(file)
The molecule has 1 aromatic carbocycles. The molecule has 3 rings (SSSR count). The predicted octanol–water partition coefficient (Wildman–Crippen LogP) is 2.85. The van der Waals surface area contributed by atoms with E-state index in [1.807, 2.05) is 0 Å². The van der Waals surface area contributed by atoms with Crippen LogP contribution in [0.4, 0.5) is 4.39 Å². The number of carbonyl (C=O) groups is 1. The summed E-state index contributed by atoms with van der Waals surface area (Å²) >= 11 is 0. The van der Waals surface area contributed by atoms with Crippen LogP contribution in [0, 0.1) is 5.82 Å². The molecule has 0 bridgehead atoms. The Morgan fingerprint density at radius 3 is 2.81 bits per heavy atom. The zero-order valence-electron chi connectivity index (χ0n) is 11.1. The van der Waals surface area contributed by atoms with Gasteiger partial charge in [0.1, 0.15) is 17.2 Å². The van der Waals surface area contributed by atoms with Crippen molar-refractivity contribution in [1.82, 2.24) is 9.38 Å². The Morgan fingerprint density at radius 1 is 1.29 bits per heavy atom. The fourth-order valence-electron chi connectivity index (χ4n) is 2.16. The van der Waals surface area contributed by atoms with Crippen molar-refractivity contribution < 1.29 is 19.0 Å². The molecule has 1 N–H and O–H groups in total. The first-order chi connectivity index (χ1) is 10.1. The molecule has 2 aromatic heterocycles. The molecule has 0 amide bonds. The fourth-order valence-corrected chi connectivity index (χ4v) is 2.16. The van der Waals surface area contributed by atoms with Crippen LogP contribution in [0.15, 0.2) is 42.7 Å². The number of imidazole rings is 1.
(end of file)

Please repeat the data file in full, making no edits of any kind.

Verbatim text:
The molecule has 1 aromatic carbocycles. The molecule has 3 rings (SSSR count). The predicted octanol–water partition coefficient (Wildman–Crippen LogP) is 2.85. The van der Waals surface area contributed by atoms with E-state index in [1.807, 2.05) is 0 Å². The van der Waals surface area contributed by atoms with Crippen LogP contribution in [0.4, 0.5) is 4.39 Å². The number of carbonyl (C=O) groups is 1. The summed E-state index contributed by atoms with van der Waals surface area (Å²) >= 11 is 0. The van der Waals surface area contributed by atoms with Crippen LogP contribution in [0, 0.1) is 5.82 Å². The molecule has 0 bridgehead atoms. The Morgan fingerprint density at radius 3 is 2.81 bits per heavy atom. The zero-order valence-electron chi connectivity index (χ0n) is 11.1. The van der Waals surface area contributed by atoms with Gasteiger partial charge in [0.1, 0.15) is 17.2 Å². The van der Waals surface area contributed by atoms with Crippen molar-refractivity contribution in [1.82, 2.24) is 9.38 Å². The Morgan fingerprint density at radius 1 is 1.29 bits per heavy atom. The fourth-order valence-electron chi connectivity index (χ4n) is 2.16. The van der Waals surface area contributed by atoms with Crippen molar-refractivity contribution < 1.29 is 19.0 Å². The molecule has 1 N–H and O–H groups in total. The first-order chi connectivity index (χ1) is 10.1. The molecule has 2 aromatic heterocycles. The molecule has 0 amide bonds. The fourth-order valence-corrected chi connectivity index (χ4v) is 2.16. The van der Waals surface area contributed by atoms with Crippen LogP contribution in [0.15, 0.2) is 42.7 Å². The number of imidazole rings is 1.